if (x==P) return; // doubling identity point_lineop(x,y,x, (3*x*x)%P + a, 2*y); if (!point_on_curve(x,y)) std::cout<<"Fell off curve after doubling "<<x<<", "<<y<<"\n"; } // Elliptic curve point addition void point_add(bigint &x,bigint &y, const bigint &x2,const bigint &y2) const { if (!point_on_curve(x,y)) std::cout<<"Fell off curve before adding "<<x<<", "<<y<<"\n";

if (x==P) { x=x2; y=y2; return; } // adding identity if (x2==P) { return; } // adding identity point_lineop(x,y,x2, y+P-y2, x+P-x2); if (!point_on_curve(x,y)) std::cout<<"Fell off curve after adding "<<x<<", "<<y<<"\n"; } // Verify this point lies on the curve bool point_on_curve(const bigint &x,const bigint &y) const { if (x==P) return true; // special identity point bigint y2x=(((x*x%P)*x%P)+a*x+b)%P; bigint y2a=(y*y)%P; return y2x==y2a; } }; void foo(long P) { // Initialize image to white unsigned char img[P][P]; for (int y=0;y<P;y++) for (int x=0;x<P;x++) img[y][x]=255; // white // Darken pixels sitting on the elliptic curve, // by repeatedly adding the generator. elliptic_curve<long> curve(read_input(),read_input(),P); while (curve.Gx<P/2) { if (!curve.find_generator(curve.Gx+1)) break; std::cout<<"Generator point: "<<curve.Gx<<", "<<curve.Gy<<": "; long x=curve.Gx, y=curve.Gy; curve.point_double(x,y); for (int i=0;i<10*P;i++) { // if (i<10) std::cout<<"Curve point: "<<x<<", "<<y<<"\n"; curve.point_add(x,y, curve.Gx,curve.Gy); if (x<P) { img[(y+P/2)%P][x]=0; // black pixel (y==0 in middle) } // Check wraparound if (x==curve.Gx) { // wraparound! std::cout<<"period "<<1+i<<"\n"; break; } } } // Write the image data: std::ofstream out("out.ppm",std::ios_base::binary); out<<"P5\n" <<P<<" "<<P<<"\n" <<"255\n"; for (int y=0;y<P;y++) for (int x=0;x<P;x++) out<<(unsigned char)img[y][x]; }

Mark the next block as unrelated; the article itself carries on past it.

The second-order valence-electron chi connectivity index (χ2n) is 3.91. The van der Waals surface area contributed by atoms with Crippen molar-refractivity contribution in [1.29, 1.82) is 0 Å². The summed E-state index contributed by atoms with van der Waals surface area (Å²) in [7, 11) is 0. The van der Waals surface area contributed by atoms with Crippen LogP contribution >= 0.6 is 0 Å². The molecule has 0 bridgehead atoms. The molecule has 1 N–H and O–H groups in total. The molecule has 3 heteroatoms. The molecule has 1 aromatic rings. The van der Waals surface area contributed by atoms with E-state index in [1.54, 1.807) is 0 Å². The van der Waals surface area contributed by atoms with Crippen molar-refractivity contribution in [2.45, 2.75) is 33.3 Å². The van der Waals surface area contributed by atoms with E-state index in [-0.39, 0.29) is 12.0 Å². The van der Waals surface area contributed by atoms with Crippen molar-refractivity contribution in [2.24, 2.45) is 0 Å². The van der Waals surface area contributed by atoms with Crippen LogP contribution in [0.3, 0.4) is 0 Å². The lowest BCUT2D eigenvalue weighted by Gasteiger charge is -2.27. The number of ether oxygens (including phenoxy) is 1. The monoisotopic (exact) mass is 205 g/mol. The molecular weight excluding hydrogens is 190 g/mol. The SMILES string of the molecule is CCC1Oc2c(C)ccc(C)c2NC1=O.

In practice,
it's much safer to start with a known good generator and curve,
which we'll start next week!